Objectives: To provide evidence of predictors for sickness absence in patients with non-specific chronic low back pain (CLBP), distinguishing predictors aimed at the decision to report sick (absence threshold) and decision to return to work (return to work threshold).
Methods: Medical and psychological databases were searched, as well as citations from relevant reviews. In- and exclusion criteria were applied. Two reviewers assessed the methodological quality of the papers independently.
Results: Many different predictors were studied, and few factors were studied more than once. Consistent evidence was found for own expectations of recovery only as predictor for the decision to return to work. Patients with higher expectations had less sickness absence at the moment of follow-up measurement. As expected, different predictors were found aiming at the absence threshold or the return to work threshold. Furthermore, predictors varied also with the measurement instruments used, timing of follow-up measurements, and definition of outcomes. Until now, too few studies are available to overcome several potential sources of heterogeneity.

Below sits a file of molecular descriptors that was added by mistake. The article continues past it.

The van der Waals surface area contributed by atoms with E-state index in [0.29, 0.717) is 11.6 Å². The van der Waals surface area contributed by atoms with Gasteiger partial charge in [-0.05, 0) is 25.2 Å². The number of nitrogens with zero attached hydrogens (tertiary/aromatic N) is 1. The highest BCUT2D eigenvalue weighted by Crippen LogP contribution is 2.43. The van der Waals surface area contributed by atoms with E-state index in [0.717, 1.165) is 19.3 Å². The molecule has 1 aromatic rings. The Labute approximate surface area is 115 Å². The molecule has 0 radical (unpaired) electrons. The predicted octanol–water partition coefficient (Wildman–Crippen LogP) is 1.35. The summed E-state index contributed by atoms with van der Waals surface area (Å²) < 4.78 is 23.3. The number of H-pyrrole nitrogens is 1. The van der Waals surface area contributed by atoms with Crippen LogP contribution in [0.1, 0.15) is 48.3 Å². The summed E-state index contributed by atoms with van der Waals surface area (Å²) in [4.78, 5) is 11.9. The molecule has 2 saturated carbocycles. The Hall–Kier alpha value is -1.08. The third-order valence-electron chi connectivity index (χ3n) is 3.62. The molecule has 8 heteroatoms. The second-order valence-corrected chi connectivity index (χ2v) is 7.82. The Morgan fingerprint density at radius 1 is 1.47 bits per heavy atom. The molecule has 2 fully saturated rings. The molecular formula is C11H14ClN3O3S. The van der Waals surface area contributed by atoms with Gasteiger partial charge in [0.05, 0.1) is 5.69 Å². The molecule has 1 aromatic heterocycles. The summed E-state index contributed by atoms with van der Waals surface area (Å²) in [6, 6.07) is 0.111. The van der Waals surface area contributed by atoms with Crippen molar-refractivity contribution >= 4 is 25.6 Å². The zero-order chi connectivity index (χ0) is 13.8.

Conclusions: No core set of predictors exists for sickness absence in general. The characteristics of the study including the decision to report sick or to return to work determined the influence of several predictors on sickness absence in patients with CLBP. Further research and use of a core set of measurements and uniform definitions are needed to predict sickness absence and return to work in patients with CLBP.